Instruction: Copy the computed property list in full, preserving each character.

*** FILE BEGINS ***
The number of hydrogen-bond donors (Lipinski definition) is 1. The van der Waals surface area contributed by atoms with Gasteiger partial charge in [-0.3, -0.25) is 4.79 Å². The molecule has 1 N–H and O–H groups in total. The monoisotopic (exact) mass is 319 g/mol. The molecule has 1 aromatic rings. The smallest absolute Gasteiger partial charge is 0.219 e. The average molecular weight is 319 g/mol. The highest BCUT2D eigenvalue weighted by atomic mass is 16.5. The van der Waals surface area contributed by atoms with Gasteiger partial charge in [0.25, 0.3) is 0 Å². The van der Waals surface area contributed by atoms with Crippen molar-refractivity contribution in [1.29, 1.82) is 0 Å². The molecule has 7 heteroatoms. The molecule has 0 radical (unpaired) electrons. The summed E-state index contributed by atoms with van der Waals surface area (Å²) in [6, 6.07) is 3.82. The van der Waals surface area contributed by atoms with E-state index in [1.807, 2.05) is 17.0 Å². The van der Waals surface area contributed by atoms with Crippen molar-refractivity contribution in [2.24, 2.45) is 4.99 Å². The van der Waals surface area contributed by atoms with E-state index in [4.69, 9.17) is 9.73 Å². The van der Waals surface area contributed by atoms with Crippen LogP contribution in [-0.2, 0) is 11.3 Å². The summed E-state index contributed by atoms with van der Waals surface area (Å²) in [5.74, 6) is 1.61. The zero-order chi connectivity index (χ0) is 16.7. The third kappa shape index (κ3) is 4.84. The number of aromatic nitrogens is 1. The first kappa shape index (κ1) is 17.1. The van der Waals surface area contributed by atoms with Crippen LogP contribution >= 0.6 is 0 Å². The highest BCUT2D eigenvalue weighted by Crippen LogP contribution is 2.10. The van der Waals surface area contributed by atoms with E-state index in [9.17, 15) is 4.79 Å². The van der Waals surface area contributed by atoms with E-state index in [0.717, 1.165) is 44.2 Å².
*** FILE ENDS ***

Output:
The number of hydrogen-bond donors (Lipinski definition) is 1. The van der Waals surface area contributed by atoms with Gasteiger partial charge in [-0.3, -0.25) is 4.79 Å². The molecule has 1 N–H and O–H groups in total. The monoisotopic (exact) mass is 319 g/mol. The molecule has 1 aromatic rings. The smallest absolute Gasteiger partial charge is 0.219 e. The average molecular weight is 319 g/mol. The highest BCUT2D eigenvalue weighted by atomic mass is 16.5. The van der Waals surface area contributed by atoms with Gasteiger partial charge in [0.25, 0.3) is 0 Å². The van der Waals surface area contributed by atoms with Crippen molar-refractivity contribution in [1.29, 1.82) is 0 Å². The molecule has 7 heteroatoms. The molecule has 0 radical (unpaired) electrons. The summed E-state index contributed by atoms with van der Waals surface area (Å²) in [6, 6.07) is 3.82. The van der Waals surface area contributed by atoms with E-state index in [1.807, 2.05) is 17.0 Å². The van der Waals surface area contributed by atoms with Crippen molar-refractivity contribution in [2.24, 2.45) is 4.99 Å². The van der Waals surface area contributed by atoms with E-state index in [4.69, 9.17) is 9.73 Å². The van der Waals surface area contributed by atoms with Crippen LogP contribution in [-0.2, 0) is 11.3 Å². The summed E-state index contributed by atoms with van der Waals surface area (Å²) in [5.74, 6) is 1.61. The zero-order chi connectivity index (χ0) is 16.7. The third kappa shape index (κ3) is 4.84. The number of aromatic nitrogens is 1. The first kappa shape index (κ1) is 17.1. The van der Waals surface area contributed by atoms with Crippen LogP contribution >= 0.6 is 0 Å². The highest BCUT2D eigenvalue weighted by Crippen LogP contribution is 2.10. The van der Waals surface area contributed by atoms with E-state index in [9.17, 15) is 4.79 Å². The van der Waals surface area contributed by atoms with E-state index in [0.717, 1.165) is 44.2 Å².